We believe the intragenic deletions of RBFOX1 identified in these patients are risk factors for a wide spectrum of neurodevelopmental disorders and other clinical features. 1. Comparing with healthy groups, the 0.61% (13/2,124) detection rate of intragenic deletions of RBFOX1 in our study is significantly higher than the rate observed in control populations, such as the 0.1% (2/1854) in Itsara’s report [20] and the 0.2% (4/2026) in Shaikh’s report [21]. 2. Genetic defects including point mutations or intragenic deletions of RBFOX1 were independently reported to be associated with a variety of clinical conditions [7, 911, 1419]. Majority of the clinical findings in the 12 patients in our cohort, such as GDD, seizures, and other neurodevelopmental and neuropsychiatric disorders, are consistent with those reported cases who carried genetic defects in RBFOX1[711, 22]. For example, a recent study identified exonic deletions of the RBFOX1 gene in 5 of the 1,408 European patients with idiopathic generalized epilepsy (IGE), but in none of the 2,256 population controls [22]. Davis LK et al. presented a inherited RBFOX1 exon-2 deletion in a boy with autism and developmental hemiparesis [23]. Bone and muscle problems present in multiple cases in this study were also observed in a report [14]. 3. The intragenic deletions of RBFOX1 in patient 6 occurred de novo, providing additional support about its pathological relevance to severe GDD, macrocephaly, hypotonia, and kyphosis in this patient. 4. More importantly, functional studies on RBFOX1 strongly support the etiological roles of RBFOX1 for neurodevelopmental disorders [10, 24, 25]. For example, almost identical to the knockout mice (Rbfox1-/-) with central nervous system (CNS)-specific deletion of Rbfox1, mice with heterozygous deletion (Rbfox1+/-) showed a dramatically increased susceptibility to induced seizures [24]. The loss of Rbfox1 was found to cause an increase in excitability of the neuronal population of the dentate gyrus resulting from an altered synaptic function. Martin et al. reported a 160 kb cryptic deletion of RBFOX1 within the breakpoint involved in a translocation between the short arms of chromosomes 15 and 16 in a female with autism, epilepsy, and GDD [10]. Accompanied with this heterozygous deletion, reduced mRNA expression in the individual’s lymphocytes was showed, demonstrating the functional consequence of the RBFOX1 deletion in multiple tissues. In a mouse model of Facioscapulohumeral muscular dystrophy (FSHD), Pistoni et al. recently showed that reducing Rbfox1 expression inhibits muscle differentiation [25].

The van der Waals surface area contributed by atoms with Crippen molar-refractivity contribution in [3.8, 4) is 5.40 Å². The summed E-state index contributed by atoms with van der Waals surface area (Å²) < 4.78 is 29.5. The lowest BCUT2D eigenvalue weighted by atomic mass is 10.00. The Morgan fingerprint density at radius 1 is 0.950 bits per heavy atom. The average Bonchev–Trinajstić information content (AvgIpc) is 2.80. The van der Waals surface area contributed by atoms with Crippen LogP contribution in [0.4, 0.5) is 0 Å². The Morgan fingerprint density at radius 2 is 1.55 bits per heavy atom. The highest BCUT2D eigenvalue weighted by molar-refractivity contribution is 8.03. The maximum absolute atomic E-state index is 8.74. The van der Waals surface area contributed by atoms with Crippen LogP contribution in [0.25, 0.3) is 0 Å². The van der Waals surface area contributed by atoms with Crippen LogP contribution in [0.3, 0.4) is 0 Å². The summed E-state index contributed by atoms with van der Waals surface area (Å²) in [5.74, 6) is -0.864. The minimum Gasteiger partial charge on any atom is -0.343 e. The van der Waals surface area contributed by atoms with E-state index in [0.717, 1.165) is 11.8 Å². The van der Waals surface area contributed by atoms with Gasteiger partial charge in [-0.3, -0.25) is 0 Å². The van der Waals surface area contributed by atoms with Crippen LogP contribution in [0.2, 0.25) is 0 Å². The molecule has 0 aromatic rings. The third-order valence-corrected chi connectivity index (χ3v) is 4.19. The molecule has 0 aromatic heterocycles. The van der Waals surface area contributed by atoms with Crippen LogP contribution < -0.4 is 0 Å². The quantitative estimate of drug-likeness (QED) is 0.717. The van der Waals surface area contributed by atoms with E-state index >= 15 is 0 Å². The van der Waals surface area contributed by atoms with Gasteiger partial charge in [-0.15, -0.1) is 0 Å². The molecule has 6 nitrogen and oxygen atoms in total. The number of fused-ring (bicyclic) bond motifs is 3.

There are several weaknesses in this study. 1. Ascertainment bias exists in our cohort since many of the patients were referred for CMA analysis because of unexplained neurodevelopmental and neuropsychiatric presentations. 2. Intragenic deletions of RBFOX1 were observed in some individuals with apparently normal phenotypes although incomplete penetrance of RBFOX1 defects exist [20, 21] (http://projects.tcag.ca/variation/). 3. Most of the intragenic deletions of RBFOX1 in our patients affected only introns or the noncoding exons although point mutations or intragenic deletions of RBFOX1 were considered pathogenic in majority of the previous studies [7, 911, 1419]. 4. The inheritance pattern(s) of the intragenic deletions of RBFOX1 in this study could not be determined in majority of them due to unavailability of parental samples and Patient 5 who inherited the deletion from her mother, the only determined inheritance of the deletion in this study, showed a different phenotype compared with her mother [15] although variable expressivity might exist.